This is where the review gets a little tricky, because though it started out subdued and eventually builds to an action climax, it never feels like two separate movies. The film never jumps the rails and remains more or less tonally consistent. Because of this, the action is never really over the top, and never really funny, which on the one hand is somewhat disappointing for someone going in expecting to laugh quite a bit. It didn’t feel like the movie that was advertised, but it did feel like the movie I was watching. The film instead focuses less on the over the top set pieces and various Cage-outs, and stays focused on the relationships between the characters, which is really what the film was about.

This isn’t to say the action is weak. We get car chases, motorcycle pursuits, gun battles, fistfights and of course, the heroes going into the lion’s den disguised as bad guys. It may not be up to the same level as Face-Off, but all the action hallmarks are here once it gets going, just don’t go in expecting it to get going for a while. Once it starts, I get the feeling aficionados of Cage’s filmography will have themselves a good time.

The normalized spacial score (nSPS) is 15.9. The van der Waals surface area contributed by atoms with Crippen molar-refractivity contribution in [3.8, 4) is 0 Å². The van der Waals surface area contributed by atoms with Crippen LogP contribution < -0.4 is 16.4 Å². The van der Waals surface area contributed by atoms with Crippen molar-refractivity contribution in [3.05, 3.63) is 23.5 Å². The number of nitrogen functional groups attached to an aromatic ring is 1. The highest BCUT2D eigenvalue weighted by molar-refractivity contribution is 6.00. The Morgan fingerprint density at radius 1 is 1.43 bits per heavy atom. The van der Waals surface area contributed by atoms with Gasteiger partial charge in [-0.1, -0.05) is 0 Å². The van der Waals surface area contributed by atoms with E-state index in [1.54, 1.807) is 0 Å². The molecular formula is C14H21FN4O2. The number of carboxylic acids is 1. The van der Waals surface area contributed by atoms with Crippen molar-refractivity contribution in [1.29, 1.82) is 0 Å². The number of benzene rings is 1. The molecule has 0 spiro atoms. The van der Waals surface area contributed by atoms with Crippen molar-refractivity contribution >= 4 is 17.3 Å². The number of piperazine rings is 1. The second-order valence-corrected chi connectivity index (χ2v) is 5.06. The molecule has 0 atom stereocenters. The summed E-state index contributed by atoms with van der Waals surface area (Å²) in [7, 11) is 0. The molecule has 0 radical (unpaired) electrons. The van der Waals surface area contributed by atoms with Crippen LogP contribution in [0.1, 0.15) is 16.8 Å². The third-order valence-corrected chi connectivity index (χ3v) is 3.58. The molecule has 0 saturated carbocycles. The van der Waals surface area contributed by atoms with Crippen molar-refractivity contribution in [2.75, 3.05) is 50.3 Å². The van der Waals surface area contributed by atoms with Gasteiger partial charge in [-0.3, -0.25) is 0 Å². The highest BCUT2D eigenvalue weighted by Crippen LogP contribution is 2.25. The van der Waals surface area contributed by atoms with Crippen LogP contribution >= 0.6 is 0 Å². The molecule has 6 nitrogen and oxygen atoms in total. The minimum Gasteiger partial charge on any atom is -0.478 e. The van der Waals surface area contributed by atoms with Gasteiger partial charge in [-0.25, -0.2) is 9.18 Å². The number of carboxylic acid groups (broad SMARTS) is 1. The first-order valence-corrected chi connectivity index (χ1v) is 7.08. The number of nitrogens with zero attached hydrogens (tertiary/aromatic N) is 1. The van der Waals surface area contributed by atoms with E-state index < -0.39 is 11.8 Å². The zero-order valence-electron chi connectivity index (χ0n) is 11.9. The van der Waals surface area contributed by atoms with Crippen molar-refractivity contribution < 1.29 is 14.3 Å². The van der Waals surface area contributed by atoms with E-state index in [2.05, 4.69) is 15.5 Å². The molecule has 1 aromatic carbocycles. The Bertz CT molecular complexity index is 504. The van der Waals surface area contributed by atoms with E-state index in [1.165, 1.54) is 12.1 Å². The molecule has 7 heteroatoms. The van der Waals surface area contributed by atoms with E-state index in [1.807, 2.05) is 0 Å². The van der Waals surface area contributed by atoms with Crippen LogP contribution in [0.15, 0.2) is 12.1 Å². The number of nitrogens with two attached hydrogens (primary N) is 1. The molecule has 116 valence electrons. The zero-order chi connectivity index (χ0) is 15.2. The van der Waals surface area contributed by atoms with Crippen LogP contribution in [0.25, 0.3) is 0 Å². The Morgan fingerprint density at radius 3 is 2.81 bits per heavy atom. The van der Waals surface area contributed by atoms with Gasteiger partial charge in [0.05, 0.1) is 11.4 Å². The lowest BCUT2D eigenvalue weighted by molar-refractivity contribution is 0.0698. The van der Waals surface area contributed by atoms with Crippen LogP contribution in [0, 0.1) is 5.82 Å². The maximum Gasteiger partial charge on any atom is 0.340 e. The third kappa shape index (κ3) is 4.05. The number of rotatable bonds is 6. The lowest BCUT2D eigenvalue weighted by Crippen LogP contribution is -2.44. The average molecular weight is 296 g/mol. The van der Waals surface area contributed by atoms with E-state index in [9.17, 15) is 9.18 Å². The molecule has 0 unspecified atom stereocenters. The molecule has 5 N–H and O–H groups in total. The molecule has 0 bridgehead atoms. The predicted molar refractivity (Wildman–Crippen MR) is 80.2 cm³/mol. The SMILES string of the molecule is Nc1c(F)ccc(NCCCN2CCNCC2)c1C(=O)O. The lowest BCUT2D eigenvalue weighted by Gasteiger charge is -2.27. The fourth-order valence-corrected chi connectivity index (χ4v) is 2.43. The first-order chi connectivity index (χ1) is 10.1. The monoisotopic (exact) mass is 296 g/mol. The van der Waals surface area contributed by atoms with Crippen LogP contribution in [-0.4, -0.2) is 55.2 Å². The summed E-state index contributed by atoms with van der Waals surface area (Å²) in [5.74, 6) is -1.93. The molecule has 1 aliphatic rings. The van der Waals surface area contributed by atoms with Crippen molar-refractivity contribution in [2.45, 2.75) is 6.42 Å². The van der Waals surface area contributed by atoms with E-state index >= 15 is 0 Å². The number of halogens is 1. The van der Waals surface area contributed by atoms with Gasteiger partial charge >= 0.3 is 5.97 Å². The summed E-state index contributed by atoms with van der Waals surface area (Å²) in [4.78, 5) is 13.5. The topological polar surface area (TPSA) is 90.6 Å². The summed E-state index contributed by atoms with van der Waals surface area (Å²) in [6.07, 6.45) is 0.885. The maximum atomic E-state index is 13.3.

I didn’t enjoy the film as much as I thought I did, but this is more the fault of the advertisement than the film itself, as well as my own personal wishes. I’m not an uber-fan of Cage, but have always admired his ability to pivot from something dramatic and moving like Leaving Las Vegas to a feature-length meme-like Vampire’s Kiss. I was hoping for Vampire’s Kiss Cage in this, but didn’t get it to the degree I was hoping for. Was I disappointed? Yes. Was I a little let down that I wasn’t laughing as hard as I expected to? You betcha. Am I glad I saw the movie? Absolutely. It may not have been the bloodbath I went in to see, but watching a fellow movie nerd just getting to spend time with his personal hero? It’s enough to get me as emotional as Paddington 2

That reference will make sense for those who have already seen Massive Talent. For those who haven’t? Give it a watch to find out.